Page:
And how have French elites been able to get away for so long with muzzling the press and hiding the criminal activity of its members from the public, that which is in itself a violation of the law which obliges the French to denounce crime to the police when they know it has been committed?

Evidence is finally - and thankfully - emerging that the people of America, Britain and France have had more than enough of the conniving and scheming shenanigans of their elites which have nothing to do with their mandates and duties - mandates and duties which were, moreover, conferred upon them by their voters.

A recent Washington Post-ABC News poll finds that 80% of Americans are either “angry” or “dissatisfied” with the way Washington works — the highest percentage in almost two decades. Other editorials and analyses in America are beginning to express their considerable distaste for the current debacle, and this in a country which already has a very low voter turnout rate. This will not help American democracy. Not only that, but Vince Cable and the British public have voiced British disgust very well, the French press is ridiculing the whole system, and it's the same thing all over the world.

In Britain, the recently announced package of a dozen parliamentary inquiries into relations between the press, politics and the police as well as their individual practises are just the beginning of a major cleanup. The public will be scrutinizing these inquiries and woe betide the government or the press if they are perceived as being anything else but comprehensively reported and aggressively aimed at prosecuting those who have committed offenses and changing the relationship between politicians, the press and the police.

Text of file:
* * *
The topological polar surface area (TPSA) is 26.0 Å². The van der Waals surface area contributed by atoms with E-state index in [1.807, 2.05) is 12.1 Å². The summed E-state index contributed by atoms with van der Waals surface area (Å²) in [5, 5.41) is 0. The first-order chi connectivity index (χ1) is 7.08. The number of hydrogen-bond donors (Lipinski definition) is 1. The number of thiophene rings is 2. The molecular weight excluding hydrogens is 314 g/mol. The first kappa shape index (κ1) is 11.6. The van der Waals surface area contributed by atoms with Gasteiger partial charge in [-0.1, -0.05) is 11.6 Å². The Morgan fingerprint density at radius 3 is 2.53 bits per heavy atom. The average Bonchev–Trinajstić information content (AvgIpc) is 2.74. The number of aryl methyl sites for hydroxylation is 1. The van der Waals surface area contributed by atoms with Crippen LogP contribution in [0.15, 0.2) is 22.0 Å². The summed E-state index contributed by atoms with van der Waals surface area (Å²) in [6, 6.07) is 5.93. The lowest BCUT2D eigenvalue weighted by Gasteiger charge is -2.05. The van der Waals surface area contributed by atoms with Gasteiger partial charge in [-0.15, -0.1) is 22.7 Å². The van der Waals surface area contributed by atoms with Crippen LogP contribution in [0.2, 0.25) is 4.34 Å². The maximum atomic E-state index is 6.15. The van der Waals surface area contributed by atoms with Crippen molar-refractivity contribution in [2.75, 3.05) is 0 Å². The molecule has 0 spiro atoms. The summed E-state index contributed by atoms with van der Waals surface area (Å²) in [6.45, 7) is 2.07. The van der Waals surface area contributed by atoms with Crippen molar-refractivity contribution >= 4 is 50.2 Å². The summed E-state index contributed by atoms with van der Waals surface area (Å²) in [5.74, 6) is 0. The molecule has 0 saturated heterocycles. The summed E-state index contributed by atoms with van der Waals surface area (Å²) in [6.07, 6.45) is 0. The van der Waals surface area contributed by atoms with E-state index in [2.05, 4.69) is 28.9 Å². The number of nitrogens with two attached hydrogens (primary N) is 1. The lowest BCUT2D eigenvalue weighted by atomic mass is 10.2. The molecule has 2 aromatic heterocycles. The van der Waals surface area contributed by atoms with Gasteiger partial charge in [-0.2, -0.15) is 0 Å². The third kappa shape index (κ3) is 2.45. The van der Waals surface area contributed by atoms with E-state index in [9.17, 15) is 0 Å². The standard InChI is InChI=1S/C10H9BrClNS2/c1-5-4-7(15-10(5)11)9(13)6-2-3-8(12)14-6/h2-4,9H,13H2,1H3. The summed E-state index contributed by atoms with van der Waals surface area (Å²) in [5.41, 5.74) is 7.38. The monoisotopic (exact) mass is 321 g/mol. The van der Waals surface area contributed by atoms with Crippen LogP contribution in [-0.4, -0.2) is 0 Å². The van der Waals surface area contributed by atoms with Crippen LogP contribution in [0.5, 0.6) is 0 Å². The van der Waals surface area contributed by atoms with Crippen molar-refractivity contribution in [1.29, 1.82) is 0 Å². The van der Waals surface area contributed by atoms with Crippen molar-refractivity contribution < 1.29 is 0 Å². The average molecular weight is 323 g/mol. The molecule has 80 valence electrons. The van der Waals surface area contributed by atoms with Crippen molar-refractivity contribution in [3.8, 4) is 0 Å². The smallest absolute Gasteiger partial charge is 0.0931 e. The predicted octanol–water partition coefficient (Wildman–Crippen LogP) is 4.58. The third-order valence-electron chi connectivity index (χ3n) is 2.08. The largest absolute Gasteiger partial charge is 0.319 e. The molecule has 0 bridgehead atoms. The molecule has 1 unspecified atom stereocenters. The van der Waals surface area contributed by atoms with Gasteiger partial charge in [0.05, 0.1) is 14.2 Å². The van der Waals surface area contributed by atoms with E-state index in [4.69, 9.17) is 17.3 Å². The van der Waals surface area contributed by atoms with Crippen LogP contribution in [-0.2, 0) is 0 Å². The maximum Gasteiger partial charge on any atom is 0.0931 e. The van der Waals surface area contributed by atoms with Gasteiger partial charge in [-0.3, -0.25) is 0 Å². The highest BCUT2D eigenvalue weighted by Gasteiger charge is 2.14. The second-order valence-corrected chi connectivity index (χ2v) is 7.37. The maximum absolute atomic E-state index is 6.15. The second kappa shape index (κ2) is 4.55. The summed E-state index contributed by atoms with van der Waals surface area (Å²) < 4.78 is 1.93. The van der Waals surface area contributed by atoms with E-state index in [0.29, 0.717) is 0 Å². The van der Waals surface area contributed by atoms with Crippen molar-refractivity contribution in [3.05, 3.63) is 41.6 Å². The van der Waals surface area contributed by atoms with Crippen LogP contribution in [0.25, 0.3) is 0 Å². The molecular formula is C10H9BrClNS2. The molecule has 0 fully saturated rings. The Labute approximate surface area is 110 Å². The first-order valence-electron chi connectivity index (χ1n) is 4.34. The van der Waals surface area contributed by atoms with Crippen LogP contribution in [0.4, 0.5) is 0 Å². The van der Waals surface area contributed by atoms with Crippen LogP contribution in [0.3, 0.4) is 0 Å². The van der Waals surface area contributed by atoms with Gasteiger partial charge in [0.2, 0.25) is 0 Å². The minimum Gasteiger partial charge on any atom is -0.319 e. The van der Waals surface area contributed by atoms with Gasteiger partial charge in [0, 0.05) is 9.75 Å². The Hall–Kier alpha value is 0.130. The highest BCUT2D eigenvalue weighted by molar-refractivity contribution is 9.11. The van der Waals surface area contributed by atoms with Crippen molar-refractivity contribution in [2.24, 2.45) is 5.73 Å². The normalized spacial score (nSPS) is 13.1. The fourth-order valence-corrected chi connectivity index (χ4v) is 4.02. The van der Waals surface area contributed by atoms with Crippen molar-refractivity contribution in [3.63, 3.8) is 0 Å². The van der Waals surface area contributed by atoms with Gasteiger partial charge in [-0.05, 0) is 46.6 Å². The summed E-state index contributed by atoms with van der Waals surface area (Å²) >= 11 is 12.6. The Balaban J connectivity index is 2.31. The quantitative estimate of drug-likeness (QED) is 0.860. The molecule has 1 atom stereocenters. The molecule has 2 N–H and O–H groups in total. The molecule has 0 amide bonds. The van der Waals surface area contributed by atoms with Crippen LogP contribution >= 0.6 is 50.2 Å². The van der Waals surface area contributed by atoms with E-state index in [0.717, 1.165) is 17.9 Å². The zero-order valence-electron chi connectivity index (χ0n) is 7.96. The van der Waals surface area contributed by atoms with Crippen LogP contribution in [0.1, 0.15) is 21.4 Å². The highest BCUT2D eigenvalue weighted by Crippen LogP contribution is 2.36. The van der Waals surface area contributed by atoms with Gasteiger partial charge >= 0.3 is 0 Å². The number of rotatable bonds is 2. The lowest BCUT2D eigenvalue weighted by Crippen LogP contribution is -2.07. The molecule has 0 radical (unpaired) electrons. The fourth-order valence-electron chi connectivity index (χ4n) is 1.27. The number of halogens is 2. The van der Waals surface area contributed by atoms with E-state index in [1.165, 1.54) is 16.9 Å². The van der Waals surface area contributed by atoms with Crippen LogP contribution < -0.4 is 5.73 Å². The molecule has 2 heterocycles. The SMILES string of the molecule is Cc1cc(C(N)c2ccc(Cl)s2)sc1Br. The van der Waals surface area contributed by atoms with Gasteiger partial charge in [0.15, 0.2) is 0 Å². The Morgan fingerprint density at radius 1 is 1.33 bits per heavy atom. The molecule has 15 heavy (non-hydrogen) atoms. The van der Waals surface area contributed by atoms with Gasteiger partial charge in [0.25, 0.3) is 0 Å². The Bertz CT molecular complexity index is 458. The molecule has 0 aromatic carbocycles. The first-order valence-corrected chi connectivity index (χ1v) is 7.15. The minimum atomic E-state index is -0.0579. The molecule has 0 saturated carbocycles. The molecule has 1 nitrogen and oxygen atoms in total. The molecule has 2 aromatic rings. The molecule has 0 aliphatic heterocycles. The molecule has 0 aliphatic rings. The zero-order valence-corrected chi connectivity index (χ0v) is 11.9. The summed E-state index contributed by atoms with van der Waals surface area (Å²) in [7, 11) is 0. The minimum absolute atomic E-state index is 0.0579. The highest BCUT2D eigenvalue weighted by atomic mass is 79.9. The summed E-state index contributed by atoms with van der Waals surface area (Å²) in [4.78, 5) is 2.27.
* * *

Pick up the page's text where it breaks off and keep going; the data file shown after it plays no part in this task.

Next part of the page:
Strauss-Kahn's polical career is ruined. The French have shown in poll after poll recently (after giving him early support) that they do not want him to participate in next year's presidential elections and nor do they see a future for him in French politics. At the same time the press is reluctantly beginning to admit its past failings, other sexual assault scandals involving other French politicians are emerging and the public no longer has any doubt about the importance of limiting the scope of privacy laws so as to make an exception for criminal behavior.

The citizens of all three countries have been witnessing the crass selfishness and vanity of their elites in all its ugly grandeur over the last few weeks and it is to be hoped that this time those citizens will call them to account. Sir Walter Scott may have written this article's headline way back in 1808, but his words are still relevant today. The people of these countries have been led by the nose for long enough and if their elites are not prepared to stop deceiving them with their tangled webs of lies, scheming and selfish power-grabbing their voters may just start getting their revenge at the ballot box or, worse, begin to express their displeasure in less democratic ways.